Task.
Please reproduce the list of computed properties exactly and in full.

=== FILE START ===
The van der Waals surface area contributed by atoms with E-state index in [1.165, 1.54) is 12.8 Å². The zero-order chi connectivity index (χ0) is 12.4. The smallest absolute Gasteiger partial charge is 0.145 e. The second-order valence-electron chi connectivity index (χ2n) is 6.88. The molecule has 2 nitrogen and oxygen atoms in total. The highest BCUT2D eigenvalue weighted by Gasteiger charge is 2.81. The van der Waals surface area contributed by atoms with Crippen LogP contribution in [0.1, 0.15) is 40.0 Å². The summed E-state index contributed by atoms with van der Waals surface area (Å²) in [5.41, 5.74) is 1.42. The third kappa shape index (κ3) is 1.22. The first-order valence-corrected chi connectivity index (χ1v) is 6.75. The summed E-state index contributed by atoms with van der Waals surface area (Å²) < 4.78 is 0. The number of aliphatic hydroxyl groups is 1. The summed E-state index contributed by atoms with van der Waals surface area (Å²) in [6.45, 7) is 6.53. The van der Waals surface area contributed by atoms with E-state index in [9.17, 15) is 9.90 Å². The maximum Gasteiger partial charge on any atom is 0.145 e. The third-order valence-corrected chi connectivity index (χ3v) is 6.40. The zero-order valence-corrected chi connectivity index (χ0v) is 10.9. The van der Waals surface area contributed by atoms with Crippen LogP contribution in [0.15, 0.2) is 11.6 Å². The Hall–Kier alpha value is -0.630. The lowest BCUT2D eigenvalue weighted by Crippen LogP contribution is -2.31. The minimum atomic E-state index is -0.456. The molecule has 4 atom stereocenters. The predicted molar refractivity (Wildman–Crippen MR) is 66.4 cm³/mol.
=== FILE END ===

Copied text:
The van der Waals surface area contributed by atoms with E-state index in [1.165, 1.54) is 12.8 Å². The zero-order chi connectivity index (χ0) is 12.4. The smallest absolute Gasteiger partial charge is 0.145 e. The second-order valence-electron chi connectivity index (χ2n) is 6.88. The molecule has 2 nitrogen and oxygen atoms in total. The highest BCUT2D eigenvalue weighted by Gasteiger charge is 2.81. The van der Waals surface area contributed by atoms with Crippen LogP contribution in [0.1, 0.15) is 40.0 Å². The summed E-state index contributed by atoms with van der Waals surface area (Å²) in [5.41, 5.74) is 1.42. The third kappa shape index (κ3) is 1.22. The first-order valence-corrected chi connectivity index (χ1v) is 6.75. The summed E-state index contributed by atoms with van der Waals surface area (Å²) < 4.78 is 0. The number of aliphatic hydroxyl groups is 1. The summed E-state index contributed by atoms with van der Waals surface area (Å²) in [6.45, 7) is 6.53. The van der Waals surface area contributed by atoms with E-state index in [9.17, 15) is 9.90 Å². The maximum Gasteiger partial charge on any atom is 0.145 e. The third-order valence-corrected chi connectivity index (χ3v) is 6.40. The zero-order valence-corrected chi connectivity index (χ0v) is 10.9. The van der Waals surface area contributed by atoms with Crippen LogP contribution in [0.15, 0.2) is 11.6 Å². The Hall–Kier alpha value is -0.630. The lowest BCUT2D eigenvalue weighted by Crippen LogP contribution is -2.31. The minimum atomic E-state index is -0.456. The molecule has 4 atom stereocenters. The predicted molar refractivity (Wildman–Crippen MR) is 66.4 cm³/mol.